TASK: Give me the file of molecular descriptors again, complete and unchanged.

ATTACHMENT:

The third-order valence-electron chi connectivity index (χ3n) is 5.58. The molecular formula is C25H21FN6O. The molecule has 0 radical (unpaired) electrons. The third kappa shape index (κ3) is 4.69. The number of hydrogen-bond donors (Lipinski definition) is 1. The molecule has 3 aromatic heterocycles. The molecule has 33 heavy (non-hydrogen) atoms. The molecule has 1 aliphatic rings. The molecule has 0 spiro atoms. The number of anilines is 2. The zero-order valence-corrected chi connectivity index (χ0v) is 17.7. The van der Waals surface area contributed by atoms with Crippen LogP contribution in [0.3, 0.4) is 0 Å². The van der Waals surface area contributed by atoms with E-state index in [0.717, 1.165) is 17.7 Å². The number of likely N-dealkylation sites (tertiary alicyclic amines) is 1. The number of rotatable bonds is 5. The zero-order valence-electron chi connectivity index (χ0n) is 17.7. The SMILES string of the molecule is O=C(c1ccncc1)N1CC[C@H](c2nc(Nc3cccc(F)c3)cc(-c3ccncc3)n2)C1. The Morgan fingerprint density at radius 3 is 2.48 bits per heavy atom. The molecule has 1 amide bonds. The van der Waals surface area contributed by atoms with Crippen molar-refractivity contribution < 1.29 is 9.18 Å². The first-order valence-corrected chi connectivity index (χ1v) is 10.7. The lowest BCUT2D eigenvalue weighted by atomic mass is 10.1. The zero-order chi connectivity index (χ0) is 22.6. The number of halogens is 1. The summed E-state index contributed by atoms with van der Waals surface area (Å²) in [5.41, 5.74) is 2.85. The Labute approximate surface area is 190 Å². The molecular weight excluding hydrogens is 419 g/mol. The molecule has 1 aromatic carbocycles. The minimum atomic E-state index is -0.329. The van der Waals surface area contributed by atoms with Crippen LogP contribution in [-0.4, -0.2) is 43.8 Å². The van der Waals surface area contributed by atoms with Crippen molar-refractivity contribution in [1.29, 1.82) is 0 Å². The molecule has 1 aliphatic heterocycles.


The third-order valence-electron chi connectivity index (χ3n) is 5.58. The molecular formula is C25H21FN6O. The molecule has 0 radical (unpaired) electrons. The third kappa shape index (κ3) is 4.69. The number of hydrogen-bond donors (Lipinski definition) is 1. The molecule has 3 aromatic heterocycles. The molecule has 33 heavy (non-hydrogen) atoms. The molecule has 1 aliphatic rings. The molecule has 0 spiro atoms. The number of anilines is 2. The zero-order valence-corrected chi connectivity index (χ0v) is 17.7. The van der Waals surface area contributed by atoms with Crippen LogP contribution in [0.3, 0.4) is 0 Å². The van der Waals surface area contributed by atoms with E-state index in [0.717, 1.165) is 17.7 Å². The number of likely N-dealkylation sites (tertiary alicyclic amines) is 1. The number of rotatable bonds is 5. The zero-order valence-electron chi connectivity index (χ0n) is 17.7. The SMILES string of the molecule is O=C(c1ccncc1)N1CC[C@H](c2nc(Nc3cccc(F)c3)cc(-c3ccncc3)n2)C1. The Morgan fingerprint density at radius 3 is 2.48 bits per heavy atom. The molecule has 1 amide bonds. The van der Waals surface area contributed by atoms with Crippen molar-refractivity contribution < 1.29 is 9.18 Å². The first-order valence-corrected chi connectivity index (χ1v) is 10.7. The lowest BCUT2D eigenvalue weighted by atomic mass is 10.1. The zero-order chi connectivity index (χ0) is 22.6. The number of halogens is 1. The summed E-state index contributed by atoms with van der Waals surface area (Å²) in [5.41, 5.74) is 2.85. The Labute approximate surface area is 190 Å². The molecular weight excluding hydrogens is 419 g/mol. The molecule has 1 aromatic carbocycles. The minimum atomic E-state index is -0.329. The van der Waals surface area contributed by atoms with Crippen LogP contribution in [-0.4, -0.2) is 43.8 Å². The van der Waals surface area contributed by atoms with Crippen molar-refractivity contribution in [1.29, 1.82) is 0 Å². The molecule has 1 aliphatic heterocycles.